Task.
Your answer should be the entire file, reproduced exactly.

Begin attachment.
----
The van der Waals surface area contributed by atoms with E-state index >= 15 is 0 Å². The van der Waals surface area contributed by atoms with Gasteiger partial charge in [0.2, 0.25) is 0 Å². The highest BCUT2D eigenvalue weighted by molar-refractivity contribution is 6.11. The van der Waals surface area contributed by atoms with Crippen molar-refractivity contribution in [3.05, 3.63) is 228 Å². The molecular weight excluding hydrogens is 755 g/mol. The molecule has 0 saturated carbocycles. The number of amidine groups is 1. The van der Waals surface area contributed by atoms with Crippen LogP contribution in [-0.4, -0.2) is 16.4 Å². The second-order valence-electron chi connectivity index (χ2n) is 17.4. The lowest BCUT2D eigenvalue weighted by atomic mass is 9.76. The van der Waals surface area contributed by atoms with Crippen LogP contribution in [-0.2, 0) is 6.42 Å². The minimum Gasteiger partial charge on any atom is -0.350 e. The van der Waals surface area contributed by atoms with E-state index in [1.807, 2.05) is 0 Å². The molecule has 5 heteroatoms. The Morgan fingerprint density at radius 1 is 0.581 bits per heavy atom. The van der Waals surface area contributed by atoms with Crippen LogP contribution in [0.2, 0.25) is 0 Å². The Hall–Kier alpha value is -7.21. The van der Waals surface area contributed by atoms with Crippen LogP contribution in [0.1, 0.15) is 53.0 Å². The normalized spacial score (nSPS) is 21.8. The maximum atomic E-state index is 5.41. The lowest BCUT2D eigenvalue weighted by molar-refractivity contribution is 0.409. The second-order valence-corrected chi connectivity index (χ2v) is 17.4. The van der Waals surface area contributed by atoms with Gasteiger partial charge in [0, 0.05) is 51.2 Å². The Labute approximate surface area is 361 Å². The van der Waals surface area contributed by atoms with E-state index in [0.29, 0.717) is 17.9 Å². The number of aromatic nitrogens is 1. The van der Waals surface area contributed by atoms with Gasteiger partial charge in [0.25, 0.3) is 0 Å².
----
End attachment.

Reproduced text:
The van der Waals surface area contributed by atoms with E-state index >= 15 is 0 Å². The van der Waals surface area contributed by atoms with Gasteiger partial charge in [0.2, 0.25) is 0 Å². The highest BCUT2D eigenvalue weighted by molar-refractivity contribution is 6.11. The van der Waals surface area contributed by atoms with Crippen molar-refractivity contribution in [3.05, 3.63) is 228 Å². The molecular weight excluding hydrogens is 755 g/mol. The molecule has 0 saturated carbocycles. The number of amidine groups is 1. The van der Waals surface area contributed by atoms with Crippen LogP contribution in [-0.4, -0.2) is 16.4 Å². The second-order valence-electron chi connectivity index (χ2n) is 17.4. The lowest BCUT2D eigenvalue weighted by atomic mass is 9.76. The van der Waals surface area contributed by atoms with Crippen LogP contribution in [-0.2, 0) is 6.42 Å². The minimum Gasteiger partial charge on any atom is -0.350 e. The van der Waals surface area contributed by atoms with E-state index in [1.807, 2.05) is 0 Å². The molecule has 5 heteroatoms. The Morgan fingerprint density at radius 1 is 0.581 bits per heavy atom. The van der Waals surface area contributed by atoms with Crippen LogP contribution in [0.2, 0.25) is 0 Å². The Hall–Kier alpha value is -7.21. The van der Waals surface area contributed by atoms with Crippen LogP contribution in [0.1, 0.15) is 53.0 Å². The normalized spacial score (nSPS) is 21.8. The maximum atomic E-state index is 5.41. The lowest BCUT2D eigenvalue weighted by molar-refractivity contribution is 0.409. The second-order valence-corrected chi connectivity index (χ2v) is 17.4. The van der Waals surface area contributed by atoms with Gasteiger partial charge in [0, 0.05) is 51.2 Å². The Labute approximate surface area is 361 Å². The van der Waals surface area contributed by atoms with E-state index in [0.29, 0.717) is 17.9 Å². The number of aromatic nitrogens is 1. The van der Waals surface area contributed by atoms with Gasteiger partial charge in [0.25, 0.3) is 0 Å².